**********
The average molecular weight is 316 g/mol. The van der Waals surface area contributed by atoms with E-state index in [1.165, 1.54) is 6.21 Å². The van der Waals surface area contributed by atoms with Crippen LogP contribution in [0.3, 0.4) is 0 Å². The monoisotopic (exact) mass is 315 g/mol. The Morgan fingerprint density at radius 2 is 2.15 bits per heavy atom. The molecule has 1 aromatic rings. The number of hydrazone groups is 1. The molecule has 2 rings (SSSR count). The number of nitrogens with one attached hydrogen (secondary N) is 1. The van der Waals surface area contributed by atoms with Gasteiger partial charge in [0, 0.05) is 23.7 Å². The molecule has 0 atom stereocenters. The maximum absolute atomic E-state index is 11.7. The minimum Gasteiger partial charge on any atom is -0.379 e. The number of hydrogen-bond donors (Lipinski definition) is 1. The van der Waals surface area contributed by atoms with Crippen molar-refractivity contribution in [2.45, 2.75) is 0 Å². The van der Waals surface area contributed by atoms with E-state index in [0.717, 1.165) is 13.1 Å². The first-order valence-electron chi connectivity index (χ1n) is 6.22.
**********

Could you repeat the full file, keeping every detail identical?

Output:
The average molecular weight is 316 g/mol. The van der Waals surface area contributed by atoms with E-state index in [1.165, 1.54) is 6.21 Å². The van der Waals surface area contributed by atoms with Crippen LogP contribution in [0.3, 0.4) is 0 Å². The monoisotopic (exact) mass is 315 g/mol. The Morgan fingerprint density at radius 2 is 2.15 bits per heavy atom. The molecule has 1 aromatic rings. The number of hydrazone groups is 1. The molecule has 2 rings (SSSR count). The number of nitrogens with one attached hydrogen (secondary N) is 1. The van der Waals surface area contributed by atoms with Gasteiger partial charge in [0, 0.05) is 23.7 Å². The molecule has 0 atom stereocenters. The maximum absolute atomic E-state index is 11.7. The minimum Gasteiger partial charge on any atom is -0.379 e. The number of hydrogen-bond donors (Lipinski definition) is 1. The van der Waals surface area contributed by atoms with Crippen molar-refractivity contribution in [2.45, 2.75) is 0 Å². The van der Waals surface area contributed by atoms with E-state index in [0.717, 1.165) is 13.1 Å². The first-order valence-electron chi connectivity index (χ1n) is 6.22.